Rep. Steve Scalise (R-LA) has also been incredibly vocal about the Saints’ loss. On Sunday, right after the game, he tweeted, “That’s the worst no call I’ve ever seen. The NFL needs to hold the referee crew accountable. A bogus apology won’t cut it. Total BS.”
On Monday, the House minority whip shared an official statement from the Saints, and argued that the NFL should make up for the horrible call by awarding New Orleans the next available Super Bowl.
We all know the Saints were robbed of their chance to play in #SuperBowlLIII by the worst no-call ever. The NFL can make it right by awarding NOLA the next available Super Bowl. What’s more fair than awarding this year’s best team (& greatest host city!) with the next Super Bowl? https://t.co/4fYZ7QIEMT
— Steve Scalise (@SteveScalise) January 21, 2019
On Wednesday, he escalated things when he told TMZ — yes, that TMZ — that the entire game should be replayed.
“This is a rule that they’ve got to revisit,” Scalise said. “Frankly, they should play a makeup game. If the Saints played the Rams on Saturday, I think it’d be the highest-watched sports event all year.”
State and local politicians have also taken a stand against the gross injustice of the NFC Championship Game. Gov. John Bel Edwards (D-LA) released a scathing statement directed to Goodell, expressing his “disappointment” on behalf of all Saints fans.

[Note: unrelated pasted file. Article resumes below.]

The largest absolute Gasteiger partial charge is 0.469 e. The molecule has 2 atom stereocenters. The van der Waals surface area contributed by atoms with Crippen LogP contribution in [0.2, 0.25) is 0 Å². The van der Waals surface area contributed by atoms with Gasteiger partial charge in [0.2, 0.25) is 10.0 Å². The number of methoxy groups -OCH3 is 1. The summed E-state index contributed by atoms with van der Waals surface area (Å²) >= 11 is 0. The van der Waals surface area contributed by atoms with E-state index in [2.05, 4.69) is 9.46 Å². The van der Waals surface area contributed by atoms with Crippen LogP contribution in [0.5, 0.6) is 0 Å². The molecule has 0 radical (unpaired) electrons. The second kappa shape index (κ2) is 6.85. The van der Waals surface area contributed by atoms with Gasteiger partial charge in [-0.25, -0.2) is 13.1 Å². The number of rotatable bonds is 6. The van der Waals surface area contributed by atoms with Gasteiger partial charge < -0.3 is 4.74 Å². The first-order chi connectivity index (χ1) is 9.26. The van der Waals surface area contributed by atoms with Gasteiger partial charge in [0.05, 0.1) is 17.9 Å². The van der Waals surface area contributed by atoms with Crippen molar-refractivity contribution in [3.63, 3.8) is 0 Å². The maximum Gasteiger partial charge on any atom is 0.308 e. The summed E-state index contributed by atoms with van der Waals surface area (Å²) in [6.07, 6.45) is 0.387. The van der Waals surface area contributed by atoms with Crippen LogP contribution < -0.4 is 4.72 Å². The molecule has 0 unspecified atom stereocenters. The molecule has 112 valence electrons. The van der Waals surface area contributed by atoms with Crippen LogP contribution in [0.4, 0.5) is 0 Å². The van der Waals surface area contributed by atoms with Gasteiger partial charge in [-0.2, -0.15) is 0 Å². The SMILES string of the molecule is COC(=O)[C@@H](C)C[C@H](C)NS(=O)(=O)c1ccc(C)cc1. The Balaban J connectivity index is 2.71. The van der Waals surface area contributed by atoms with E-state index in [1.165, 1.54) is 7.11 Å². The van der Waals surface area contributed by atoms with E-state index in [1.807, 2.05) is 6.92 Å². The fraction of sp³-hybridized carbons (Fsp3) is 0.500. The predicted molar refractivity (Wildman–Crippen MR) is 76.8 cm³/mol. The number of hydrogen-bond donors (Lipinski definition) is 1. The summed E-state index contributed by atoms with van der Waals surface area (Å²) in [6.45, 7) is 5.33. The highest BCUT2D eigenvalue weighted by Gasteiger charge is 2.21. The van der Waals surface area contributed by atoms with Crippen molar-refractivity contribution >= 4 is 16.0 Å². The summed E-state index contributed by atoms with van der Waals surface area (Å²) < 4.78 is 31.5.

“Time has proved that the people of Louisiana are resilient, and we have overcome setbacks much bigger than a bad call in a football game,” the letter read. ” We will move on from this game and will be there to support the Black and Gold when they take the field again this fall. We will move past this game, but we will not forget it.”
Of course, the general public is taking the loss about as well as their elected representatives. Several fans have filed lawsuits, one of which is a class-action in which Saints ticket holders are suing Roger Goodell and the NFL for damages, including mental anguish and emotional trauma, loss of faith in the NFL, loss of enjoyment of life, loss of entertainment, and distrust of the game.
The plaintiffs hope to compel Goodell to invoke Rule 17, Section 2, Article 1 of the NFL rulebook, which says, “The commissioner has the sole authority to investigate and take appropriate disciplinary and/or corrective measures if any club actions, non-participant interference, or calamity occurs in a NFL game in which the commissioner deems so extraordinary unfair or outside the accepted tactics encountered in professional football that such action has a major effect on the result of the game.”
A firm in a neighboring city, Simon Law Offices, has also urged Goodell to look into that rule.
“At present, a large asterisk sits next to the title NFC champions,” said lawyers Cle Simon and Kevin R. Duck. “Allowing the status quo to stand is a ‘black eye’ on the history and integrity of the game which you have been entrusted to preserve and protect.”
The lawsuits might sound ridiculous, but Mike Florio of ProFootballTalk thinks they could actually force the NFL to address the issue. “At a minimum, a state-court judge could force the NFL to emerge from hiding and answer pointed questions about what happened on Sunday, when Rule 17 applies, and why it shouldn’t apply here,” Florio wrote.
At the time of publication, the Goodell has yet to speak publicly about the matter. Clearly with nothing better to do, all local, state, and federal resources must be exhausted until this is remedied.